Author: Sylvia Marinova, PhD student in the Genomic Stability Laboratory at BAS

From a metabolic point of view, pregnancy is a complex physiological condition in which a number of changes in metabolism occur.

Due to the fact that much of it is used by the fetus, its amount of fasting in the blood strongly decreases. Metabolism of proteins and fats also changes. It is also known that sensitivity to insulin - a hormone that plays an important role in blood sugar regulation, also decreases as pregnancy progresses. The body's natural reaction is the production of a larger amount of it to compensate for less sensitivity.

Although this is a normal process and most women manage to adapt to it, in some sensitivities is so reduced that normal blood sugar levels cannot be maintained. This condition is called gestational diabetes or more diabetes during pregnancy.

In other words, this definition includes both women with undiagnosed type 2 diabetes mellitus, which is identified in the early stages of pregnancy, andthose with "real" gestational diabetes, the symptoms of which manifest themselves in the later stages.

Gestational diabetes - causes

Gestational diabetes is associated with both increased insulin resistance and impaired function of the beta cells of the pancreas that produce insulin. There are many causes of diabetes during pregnancy.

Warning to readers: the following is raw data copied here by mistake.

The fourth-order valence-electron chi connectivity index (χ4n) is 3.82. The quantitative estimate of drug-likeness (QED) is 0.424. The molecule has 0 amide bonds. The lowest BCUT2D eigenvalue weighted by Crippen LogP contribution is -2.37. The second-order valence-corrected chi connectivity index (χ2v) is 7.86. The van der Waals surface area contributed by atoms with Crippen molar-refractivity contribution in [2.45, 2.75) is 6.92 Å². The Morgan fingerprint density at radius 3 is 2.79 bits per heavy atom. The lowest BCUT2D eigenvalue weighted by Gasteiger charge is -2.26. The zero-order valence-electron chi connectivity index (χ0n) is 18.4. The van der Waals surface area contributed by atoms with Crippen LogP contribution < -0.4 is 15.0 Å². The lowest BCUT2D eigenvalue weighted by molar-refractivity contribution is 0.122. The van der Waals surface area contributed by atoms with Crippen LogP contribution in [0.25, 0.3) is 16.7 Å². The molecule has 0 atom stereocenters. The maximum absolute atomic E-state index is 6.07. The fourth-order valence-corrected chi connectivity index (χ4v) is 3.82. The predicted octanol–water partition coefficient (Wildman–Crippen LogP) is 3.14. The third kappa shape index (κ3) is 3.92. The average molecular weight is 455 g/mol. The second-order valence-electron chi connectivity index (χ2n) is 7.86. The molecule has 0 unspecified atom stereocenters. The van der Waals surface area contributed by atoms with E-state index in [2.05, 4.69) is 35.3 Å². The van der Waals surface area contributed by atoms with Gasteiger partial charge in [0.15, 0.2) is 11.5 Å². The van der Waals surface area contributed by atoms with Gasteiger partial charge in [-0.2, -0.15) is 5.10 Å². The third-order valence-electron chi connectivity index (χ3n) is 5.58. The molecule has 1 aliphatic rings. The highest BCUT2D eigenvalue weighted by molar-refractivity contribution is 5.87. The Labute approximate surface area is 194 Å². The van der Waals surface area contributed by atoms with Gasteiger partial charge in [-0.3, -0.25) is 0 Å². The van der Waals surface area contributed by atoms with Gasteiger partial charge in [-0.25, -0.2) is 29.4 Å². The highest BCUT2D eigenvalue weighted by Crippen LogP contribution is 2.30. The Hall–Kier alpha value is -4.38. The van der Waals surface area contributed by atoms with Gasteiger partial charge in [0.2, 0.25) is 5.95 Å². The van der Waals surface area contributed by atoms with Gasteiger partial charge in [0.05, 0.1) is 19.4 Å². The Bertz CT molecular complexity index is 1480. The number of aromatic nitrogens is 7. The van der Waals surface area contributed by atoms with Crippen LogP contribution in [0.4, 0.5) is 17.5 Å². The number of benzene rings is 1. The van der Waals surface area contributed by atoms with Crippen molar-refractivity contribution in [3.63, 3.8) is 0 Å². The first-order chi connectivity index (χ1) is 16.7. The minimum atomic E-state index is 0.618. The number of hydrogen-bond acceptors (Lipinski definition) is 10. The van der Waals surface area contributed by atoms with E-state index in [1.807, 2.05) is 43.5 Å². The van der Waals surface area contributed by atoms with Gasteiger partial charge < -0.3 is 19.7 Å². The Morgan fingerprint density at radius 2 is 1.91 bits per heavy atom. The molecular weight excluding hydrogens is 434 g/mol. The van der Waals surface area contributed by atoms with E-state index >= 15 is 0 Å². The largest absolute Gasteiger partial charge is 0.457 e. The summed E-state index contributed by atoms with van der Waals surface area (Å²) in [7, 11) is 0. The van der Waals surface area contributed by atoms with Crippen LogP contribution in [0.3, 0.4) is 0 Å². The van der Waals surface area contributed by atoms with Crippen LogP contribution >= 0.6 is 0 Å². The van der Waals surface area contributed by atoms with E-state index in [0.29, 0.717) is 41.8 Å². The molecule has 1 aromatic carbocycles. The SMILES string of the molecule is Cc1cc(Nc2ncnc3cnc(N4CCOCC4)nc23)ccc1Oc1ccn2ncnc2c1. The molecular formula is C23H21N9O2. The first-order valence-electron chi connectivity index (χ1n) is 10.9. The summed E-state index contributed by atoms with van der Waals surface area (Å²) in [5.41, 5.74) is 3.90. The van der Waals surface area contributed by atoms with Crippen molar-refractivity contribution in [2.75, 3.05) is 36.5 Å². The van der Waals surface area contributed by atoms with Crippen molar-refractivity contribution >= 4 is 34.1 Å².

• Historically, insulin resistance during pregnancy has been attributed to the effects of hormones released by the placenta.
  • Although their concentration actually increases towards the end of pregnancy, there is still no known mechanism [ref. 3]that binds them to a decrease in sensitivity to insulin.
  • Another factor associated with the disease is overweight in the mother. Obesity is considered a chronic inflammatory process, and it secretes factors of inflammation that are known to disrupt the correct response of cells toinsulin.
  • In addition, pregnancy in itself is an inflammatory process [ref. 4] and the maternal organism adapts to it so that it can hold the fetus, but on the other end insulin resistance is stimulated.
  • Family predestination also plays a role.

How to recognize gestational diabetes - symptoms and examination

In most women, the condition does not have clearly distinct symptoms, or they are often attributed to pregnancy. Increased thirst and frequent urination may occur. Therefore, screening for gestational diabetes is done in each pregnancy. Most often, a glucose-tolerant test is conducted after the 20th gestational week. It takes 75 grams of glucose and two hours later the blood sugar level is recorded by taking a blood sample. This assesses how the mother organism digests glucose.

Is there a risk of complications for the mother and the baby

In women with gestational diabetes, blood sugar usually returns to normal soon after birth. However, its consistently high amount during pregnancy can lead to:

  • Overweight of the baby - maternal glucose is the main energy source for the fetus.
  • Fetal hyperinsulinemia and hyperglycaemia - increased levels of insulin and glucose in the blood of the fetus